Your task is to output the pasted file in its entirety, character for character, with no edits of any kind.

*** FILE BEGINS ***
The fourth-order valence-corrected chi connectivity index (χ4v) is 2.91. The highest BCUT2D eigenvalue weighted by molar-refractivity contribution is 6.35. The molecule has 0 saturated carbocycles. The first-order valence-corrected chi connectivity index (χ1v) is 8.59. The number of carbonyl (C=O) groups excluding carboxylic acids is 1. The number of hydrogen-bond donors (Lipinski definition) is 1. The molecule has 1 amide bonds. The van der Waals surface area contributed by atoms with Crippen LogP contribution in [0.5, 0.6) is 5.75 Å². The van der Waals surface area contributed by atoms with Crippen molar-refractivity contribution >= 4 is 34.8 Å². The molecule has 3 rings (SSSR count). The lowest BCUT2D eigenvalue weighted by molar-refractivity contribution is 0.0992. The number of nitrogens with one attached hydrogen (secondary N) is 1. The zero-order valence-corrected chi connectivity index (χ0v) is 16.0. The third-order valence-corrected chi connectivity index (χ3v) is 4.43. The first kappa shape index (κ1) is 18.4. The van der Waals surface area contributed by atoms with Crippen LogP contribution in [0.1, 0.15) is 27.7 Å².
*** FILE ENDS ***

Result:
The fourth-order valence-corrected chi connectivity index (χ4v) is 2.91. The highest BCUT2D eigenvalue weighted by molar-refractivity contribution is 6.35. The molecule has 0 saturated carbocycles. The first-order valence-corrected chi connectivity index (χ1v) is 8.59. The number of carbonyl (C=O) groups excluding carboxylic acids is 1. The number of hydrogen-bond donors (Lipinski definition) is 1. The molecule has 1 amide bonds. The van der Waals surface area contributed by atoms with Crippen LogP contribution in [0.5, 0.6) is 5.75 Å². The van der Waals surface area contributed by atoms with Crippen molar-refractivity contribution >= 4 is 34.8 Å². The molecule has 3 rings (SSSR count). The lowest BCUT2D eigenvalue weighted by molar-refractivity contribution is 0.0992. The number of nitrogens with one attached hydrogen (secondary N) is 1. The zero-order valence-corrected chi connectivity index (χ0v) is 16.0. The third-order valence-corrected chi connectivity index (χ3v) is 4.43. The first kappa shape index (κ1) is 18.4. The van der Waals surface area contributed by atoms with Crippen LogP contribution in [0.1, 0.15) is 27.7 Å².